• Bleh. You're still confusing the issue. I put bet/vet in Hebrew phonology because that's the way they're pronounced in MIH. You'll notice I also included /θ/ in Sefardic pronunciation of thav. That has nothing to do with the name by which the letter is known in English, namely, BETH: aleph, beth, gimmel, daleth, he, waw, zain, (c)heth, teth, yodh, ... Can you provide any relevant peer-reviewed literature in support of your POV that the English names of the Hebrew letters need to be "fixed"? I agree with your invitation: let's treat it like all the other LIVING languages on Wikipedia. This is what I've been attempting to do by pointing out to you the fact that what you're proposing, for consistency, would have to be applied to the letters of the Greek alphabet as well. Greek, in case you're unaware, is also a living language, with twice as many native speakers as Hebrew, and with far more uniform pronunciation of the names of ALL of its letters across dialects. Tomer TALK 22:53, Jun 24, 2005 (UTC)
          • Tomer, I cannot speak for the Greeks and their lingo, that's beyond my scope. But for anyone who does know and speak Hebrew today, this is an important question. I think that User:Ross Burgess was inconsiderate when he acted arbitrarily on his own and went ahead and planted the articles about the Hebrew letters the way he saw them, see his first entry for Beth [2] when in fact it should have been discussed with editors familiar with Hebrew to create at least a synergy between the past and the present and not create the impression that Hebrew is some stodgy old academic dead language when it is in fact alive. So we are having this discusion now, retroactively, what's so bad about that? IZAK 23:14, 24 Jun 2005 (UTC)
            • This has long since devolved from a discussion into a session where you take potshots at the intelligence and motivations of those who happen to disagree with you. You have long since forfeited your right to complain about anyone's inconsideration or arbitrary actions on this matter. As for not being able to speak for the Greeks and their "lingo", you've completely missed the point. To wit, how the Greeks pronounce the letters of their alphabet is irrelevant to their names in English, in exactly the same way as the pronunciation of the letters of the Hebrew alphabet in MIH is irrelevant. Tomer TALK 06:59, Jun 26, 2005 (UTC)
            • Tomer, if you haven't noticed, a number of very respectable editors here have agreed with me, so quit making out that I am on some "solo mission" here. I fear that the "English" you speak of is totally not the fairly common language I am talking about. You seem to not realize that you are talking about an English that is way above people's heads. But there is no escaping the fact that English can and does write of the letter Bet quite often as Bet particularly since we are talking of Hebrew as transliterated from modern Israel Hebrew, which many people consider to be the preferred way of pronouncing, and learning, the language. IZAK 11:45, 26 Jun 2005 (UTC)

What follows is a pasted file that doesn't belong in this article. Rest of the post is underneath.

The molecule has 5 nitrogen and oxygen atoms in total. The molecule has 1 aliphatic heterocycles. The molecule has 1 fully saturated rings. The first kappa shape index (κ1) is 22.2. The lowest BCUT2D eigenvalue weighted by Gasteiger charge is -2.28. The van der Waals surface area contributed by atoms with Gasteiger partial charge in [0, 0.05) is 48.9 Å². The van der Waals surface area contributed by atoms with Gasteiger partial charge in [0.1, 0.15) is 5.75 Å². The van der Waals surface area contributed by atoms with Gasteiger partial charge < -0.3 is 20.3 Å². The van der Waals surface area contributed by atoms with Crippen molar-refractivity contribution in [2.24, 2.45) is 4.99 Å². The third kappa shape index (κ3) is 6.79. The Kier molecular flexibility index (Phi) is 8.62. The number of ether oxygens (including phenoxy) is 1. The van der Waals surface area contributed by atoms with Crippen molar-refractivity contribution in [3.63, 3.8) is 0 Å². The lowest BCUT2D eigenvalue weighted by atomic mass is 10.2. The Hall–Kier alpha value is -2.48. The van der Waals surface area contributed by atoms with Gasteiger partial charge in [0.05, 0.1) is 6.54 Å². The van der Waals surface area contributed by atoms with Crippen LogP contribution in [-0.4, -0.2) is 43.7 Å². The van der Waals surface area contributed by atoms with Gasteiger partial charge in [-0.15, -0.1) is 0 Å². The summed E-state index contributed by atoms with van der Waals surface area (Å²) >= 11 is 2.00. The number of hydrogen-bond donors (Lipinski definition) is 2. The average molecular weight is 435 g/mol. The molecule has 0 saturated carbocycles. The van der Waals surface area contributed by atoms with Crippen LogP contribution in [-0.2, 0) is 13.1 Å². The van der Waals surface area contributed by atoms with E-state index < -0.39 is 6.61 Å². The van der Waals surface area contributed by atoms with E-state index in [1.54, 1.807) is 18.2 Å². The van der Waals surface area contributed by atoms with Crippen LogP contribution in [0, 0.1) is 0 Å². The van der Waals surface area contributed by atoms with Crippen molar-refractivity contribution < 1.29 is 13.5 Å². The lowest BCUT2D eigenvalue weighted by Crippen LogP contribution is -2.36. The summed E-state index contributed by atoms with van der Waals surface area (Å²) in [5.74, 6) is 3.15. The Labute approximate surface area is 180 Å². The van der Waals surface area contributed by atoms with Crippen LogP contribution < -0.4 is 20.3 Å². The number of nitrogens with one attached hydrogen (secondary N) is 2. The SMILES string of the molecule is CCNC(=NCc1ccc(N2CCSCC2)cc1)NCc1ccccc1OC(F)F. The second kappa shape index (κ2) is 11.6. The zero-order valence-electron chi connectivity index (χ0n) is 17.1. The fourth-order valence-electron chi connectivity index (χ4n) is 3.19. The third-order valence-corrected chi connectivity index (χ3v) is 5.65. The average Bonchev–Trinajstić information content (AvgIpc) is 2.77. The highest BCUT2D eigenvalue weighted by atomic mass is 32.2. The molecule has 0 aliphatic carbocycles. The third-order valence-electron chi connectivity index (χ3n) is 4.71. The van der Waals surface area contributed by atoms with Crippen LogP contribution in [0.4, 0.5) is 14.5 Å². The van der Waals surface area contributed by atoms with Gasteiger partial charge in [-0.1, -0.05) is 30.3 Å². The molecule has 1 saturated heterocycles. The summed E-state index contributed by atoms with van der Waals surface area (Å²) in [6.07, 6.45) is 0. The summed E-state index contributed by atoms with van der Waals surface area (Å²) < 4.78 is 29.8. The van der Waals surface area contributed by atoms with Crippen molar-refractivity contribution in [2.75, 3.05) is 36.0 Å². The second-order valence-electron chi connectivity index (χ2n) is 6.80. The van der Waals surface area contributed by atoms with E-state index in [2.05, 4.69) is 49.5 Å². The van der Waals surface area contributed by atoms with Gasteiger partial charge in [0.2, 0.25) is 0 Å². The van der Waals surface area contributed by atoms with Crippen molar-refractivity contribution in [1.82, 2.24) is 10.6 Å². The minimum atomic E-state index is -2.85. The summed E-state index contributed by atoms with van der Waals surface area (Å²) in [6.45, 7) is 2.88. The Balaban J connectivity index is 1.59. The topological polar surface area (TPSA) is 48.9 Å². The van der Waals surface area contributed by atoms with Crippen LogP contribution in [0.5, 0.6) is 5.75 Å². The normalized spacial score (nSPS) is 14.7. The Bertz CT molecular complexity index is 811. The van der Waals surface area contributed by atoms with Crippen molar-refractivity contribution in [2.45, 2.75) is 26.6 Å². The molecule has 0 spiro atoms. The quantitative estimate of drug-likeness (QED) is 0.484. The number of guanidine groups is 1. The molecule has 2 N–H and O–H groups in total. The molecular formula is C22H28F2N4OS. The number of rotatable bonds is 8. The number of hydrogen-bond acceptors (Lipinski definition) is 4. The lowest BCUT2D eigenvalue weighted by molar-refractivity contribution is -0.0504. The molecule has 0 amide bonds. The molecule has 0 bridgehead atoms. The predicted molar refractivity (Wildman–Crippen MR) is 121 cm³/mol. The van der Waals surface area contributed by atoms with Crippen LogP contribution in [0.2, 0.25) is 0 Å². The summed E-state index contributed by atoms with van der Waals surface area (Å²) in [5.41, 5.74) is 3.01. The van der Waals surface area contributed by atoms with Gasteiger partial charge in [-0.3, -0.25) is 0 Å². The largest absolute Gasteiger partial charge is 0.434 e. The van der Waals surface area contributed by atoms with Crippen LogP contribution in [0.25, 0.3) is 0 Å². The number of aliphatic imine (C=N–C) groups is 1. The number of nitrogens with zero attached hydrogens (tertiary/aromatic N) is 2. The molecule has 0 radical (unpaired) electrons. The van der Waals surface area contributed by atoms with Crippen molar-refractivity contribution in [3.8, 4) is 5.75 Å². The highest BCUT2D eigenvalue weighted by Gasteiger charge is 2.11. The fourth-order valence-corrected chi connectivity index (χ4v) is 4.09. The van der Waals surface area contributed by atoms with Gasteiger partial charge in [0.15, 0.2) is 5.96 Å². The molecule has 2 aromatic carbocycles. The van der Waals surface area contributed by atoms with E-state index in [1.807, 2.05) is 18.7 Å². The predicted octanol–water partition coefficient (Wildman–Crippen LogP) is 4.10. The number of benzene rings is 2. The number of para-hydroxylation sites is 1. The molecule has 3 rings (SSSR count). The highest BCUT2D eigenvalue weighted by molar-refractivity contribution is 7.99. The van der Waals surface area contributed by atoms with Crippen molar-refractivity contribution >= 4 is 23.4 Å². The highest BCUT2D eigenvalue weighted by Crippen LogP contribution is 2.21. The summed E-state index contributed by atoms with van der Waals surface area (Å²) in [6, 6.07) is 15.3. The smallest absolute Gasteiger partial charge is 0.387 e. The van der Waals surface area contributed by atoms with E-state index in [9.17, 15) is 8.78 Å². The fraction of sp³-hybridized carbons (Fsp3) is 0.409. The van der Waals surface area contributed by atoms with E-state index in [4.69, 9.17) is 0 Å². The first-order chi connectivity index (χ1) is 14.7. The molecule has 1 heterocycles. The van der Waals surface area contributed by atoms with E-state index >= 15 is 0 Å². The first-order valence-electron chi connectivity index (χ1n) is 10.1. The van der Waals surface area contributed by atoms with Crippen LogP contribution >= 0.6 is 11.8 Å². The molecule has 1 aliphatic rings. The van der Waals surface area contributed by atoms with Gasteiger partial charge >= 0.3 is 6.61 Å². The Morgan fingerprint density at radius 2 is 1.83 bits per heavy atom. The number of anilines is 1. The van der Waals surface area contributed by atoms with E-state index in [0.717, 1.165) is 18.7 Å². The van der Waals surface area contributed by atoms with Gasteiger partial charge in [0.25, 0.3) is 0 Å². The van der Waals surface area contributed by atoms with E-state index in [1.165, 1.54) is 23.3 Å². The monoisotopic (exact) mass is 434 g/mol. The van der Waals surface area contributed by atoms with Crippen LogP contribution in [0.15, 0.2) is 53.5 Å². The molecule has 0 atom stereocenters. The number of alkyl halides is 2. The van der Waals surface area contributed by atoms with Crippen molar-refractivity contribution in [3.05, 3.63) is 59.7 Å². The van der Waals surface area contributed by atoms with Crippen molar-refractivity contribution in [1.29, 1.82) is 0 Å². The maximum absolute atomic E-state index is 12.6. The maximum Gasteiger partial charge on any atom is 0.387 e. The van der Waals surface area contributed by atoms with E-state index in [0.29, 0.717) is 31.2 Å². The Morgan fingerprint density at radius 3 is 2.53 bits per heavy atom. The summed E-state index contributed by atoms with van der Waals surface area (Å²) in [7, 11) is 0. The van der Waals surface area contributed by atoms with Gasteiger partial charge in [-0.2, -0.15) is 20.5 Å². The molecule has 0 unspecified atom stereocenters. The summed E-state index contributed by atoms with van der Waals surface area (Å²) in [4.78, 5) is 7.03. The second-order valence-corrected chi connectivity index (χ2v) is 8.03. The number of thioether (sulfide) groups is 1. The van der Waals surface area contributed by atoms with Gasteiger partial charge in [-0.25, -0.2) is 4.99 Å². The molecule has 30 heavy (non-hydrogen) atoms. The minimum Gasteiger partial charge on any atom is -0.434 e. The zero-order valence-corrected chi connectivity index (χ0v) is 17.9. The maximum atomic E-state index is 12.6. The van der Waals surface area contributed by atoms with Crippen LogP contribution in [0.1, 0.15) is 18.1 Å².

2. Retain. "Bet" is both the official, and most common, transliteration of the name of the letter in Israel, the only country where Hebrew is the official language. -- uriber 07:17, 24 Jun 2005 (UTC)
    How does this matter with respect to the naming of the article in the English WP? Tomer TALK 07:35, Jun 24, 2005 (UTC)
    See also the Unicode standard [3], which uses "Bet", "Het", etc. -- uriber 08:08, 24 Jun 2005 (UTC)
    Tomer, the "English" Wikipedia is not an "English taskmaster" and we are not its "slaves". The English Wikipedia reflects and includes the totality of all existence and it is certainly not in the business of deciding how Hebrew, or any other langauge, should be pronounced. (See my discussions with Francis below). IZAK
    IZAK, the discussion below w/ Francis is irrelevant (and more than a little bit condescending). You are [kind of] correct, the English Wikipedia reflects and includes [inasmuch as articles have been written] the totality of all existence. That said, you're missing the point, intentionally or otherwise: it does so in English. NOBODY here is talking about how the letter is pronounced in Hebrew except you, nor is anyone discussing how Hebrew should be pronounced. You, on the other hand, appear to be discussing how English should be pronounced!  :-p Tomer TALK 07:59, Jun 24, 2005 (UTC)
    Tomer, Francis is a lawyer, she can take care of herself quite nicely thanks. Just focus on what you want to say, ok? IZAK 22:59, 24 Jun 2005 (UTC)